The good news first….
The recent furore about the cost of gluten-free food on prescription (see my post here and endless comment elsewhere in the media) has had some good fall out. Despite the fact that the figures quoted on Newsnight and elsewhere did appear to have been mistakenly inflated (see this comment), Juvela, the ‘leading manufacturer of gluten-freefood on prescription’ have done a deal with their distributors to ensure that none of their fresh bread products is subject to any extra handling or distribution charges on their way to the pharmacies. (Their other products are all ambient and are therefore stock items in pharmacies and not subject to any extra handling charges.)
Well, every little helps….
A new study published in the American Journal of Clinical Nutrition (to be reported on in more detail on CoeliacsMatter very soon) found that of 15 different cultivars or varieties of quinoa tested, four had sufficient ‘celiac-toxic epitopes’ (‘gluten’ to most coeliacs’ understanding) to trigger a reaction.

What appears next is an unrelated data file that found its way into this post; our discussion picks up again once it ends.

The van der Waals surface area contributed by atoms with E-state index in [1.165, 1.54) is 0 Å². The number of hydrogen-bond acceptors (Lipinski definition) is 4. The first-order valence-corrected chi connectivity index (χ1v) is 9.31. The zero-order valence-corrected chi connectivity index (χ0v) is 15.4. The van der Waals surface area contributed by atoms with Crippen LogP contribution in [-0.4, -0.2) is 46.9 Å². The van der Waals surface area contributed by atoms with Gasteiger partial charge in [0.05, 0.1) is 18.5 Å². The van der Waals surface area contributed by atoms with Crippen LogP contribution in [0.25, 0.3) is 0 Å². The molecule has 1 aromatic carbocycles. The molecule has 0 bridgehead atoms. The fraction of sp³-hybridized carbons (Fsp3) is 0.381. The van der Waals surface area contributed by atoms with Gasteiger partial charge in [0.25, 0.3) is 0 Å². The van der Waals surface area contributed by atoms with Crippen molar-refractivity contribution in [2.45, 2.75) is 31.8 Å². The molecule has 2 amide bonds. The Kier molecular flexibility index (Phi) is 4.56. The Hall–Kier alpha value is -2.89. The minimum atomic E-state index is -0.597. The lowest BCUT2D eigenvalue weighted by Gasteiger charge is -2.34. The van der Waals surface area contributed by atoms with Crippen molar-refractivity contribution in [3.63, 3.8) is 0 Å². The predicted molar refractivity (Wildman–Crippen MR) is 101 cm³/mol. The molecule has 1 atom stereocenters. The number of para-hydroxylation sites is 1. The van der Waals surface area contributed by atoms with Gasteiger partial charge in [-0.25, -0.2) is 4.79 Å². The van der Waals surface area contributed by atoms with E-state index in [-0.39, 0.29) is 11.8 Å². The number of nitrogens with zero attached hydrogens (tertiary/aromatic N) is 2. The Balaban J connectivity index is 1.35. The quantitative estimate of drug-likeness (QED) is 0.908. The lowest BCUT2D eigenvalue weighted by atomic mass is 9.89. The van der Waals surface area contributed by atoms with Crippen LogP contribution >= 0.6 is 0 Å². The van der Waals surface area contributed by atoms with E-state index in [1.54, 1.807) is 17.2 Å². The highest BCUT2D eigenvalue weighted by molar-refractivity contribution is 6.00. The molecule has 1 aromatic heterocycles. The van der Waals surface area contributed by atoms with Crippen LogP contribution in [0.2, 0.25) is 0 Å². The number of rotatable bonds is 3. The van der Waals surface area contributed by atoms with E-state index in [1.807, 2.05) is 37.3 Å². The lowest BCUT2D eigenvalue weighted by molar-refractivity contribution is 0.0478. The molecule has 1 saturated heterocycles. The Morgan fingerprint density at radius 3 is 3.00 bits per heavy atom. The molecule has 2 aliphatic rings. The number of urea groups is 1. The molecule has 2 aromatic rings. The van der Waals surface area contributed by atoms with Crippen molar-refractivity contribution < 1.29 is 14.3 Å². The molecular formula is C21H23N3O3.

Quinoa has become one of the more popular grain-type alternatives to wheat, rye and barley, all of which need to be excluded on a classic gluten-free diet. But, although quinoa is not a grass or a ‘true’ cereal (it is known as a pseudocereal), the bit one eats e.g. the seeds – are seeds in exactly the same way as the bits of wheat, barley or rye that one eats are the seeds of the wheat, barley or rye plant.
(Similarly, both nuts and seeds are seeds – they both contain the kernel from which the new plant will grow – although, for the purposes of allergy definition, one is classified as a nut and one as a seed.
This is a really complicated issue which we tried to unravel a few years ago – see Cressida’s article Nuts and Seeds. When you look at the biology, there is no really significant difference between a nut and a seed – although, the immune systems of nut-allergic people appear to be able to differentiate between them. Or is it that their immune systems just recognise the specific proteins in the specific nuts which they cannot tolerate and the whole seed versus nut issue is a red herring?)
So, could all grain seeds cause a coeliac type reaction? That is what Micki Rose would argue (see her article Gluten: No grain, no pain), as would protagonists of the Specific Carbohydrate Diet and Dr Peter Osborne at the Gluten Free Society. But this may be overkill for the majority of those who react to the gluten in grain, either because they genuinely do only react to one protein – such as the gliadin which is found in wheat, barley and rye – or because their reactions are dose related and so they will be perfectly fine with grains/seeds with low, or very low levels of gluten-type proteins.
As yet, it seems, no one knows….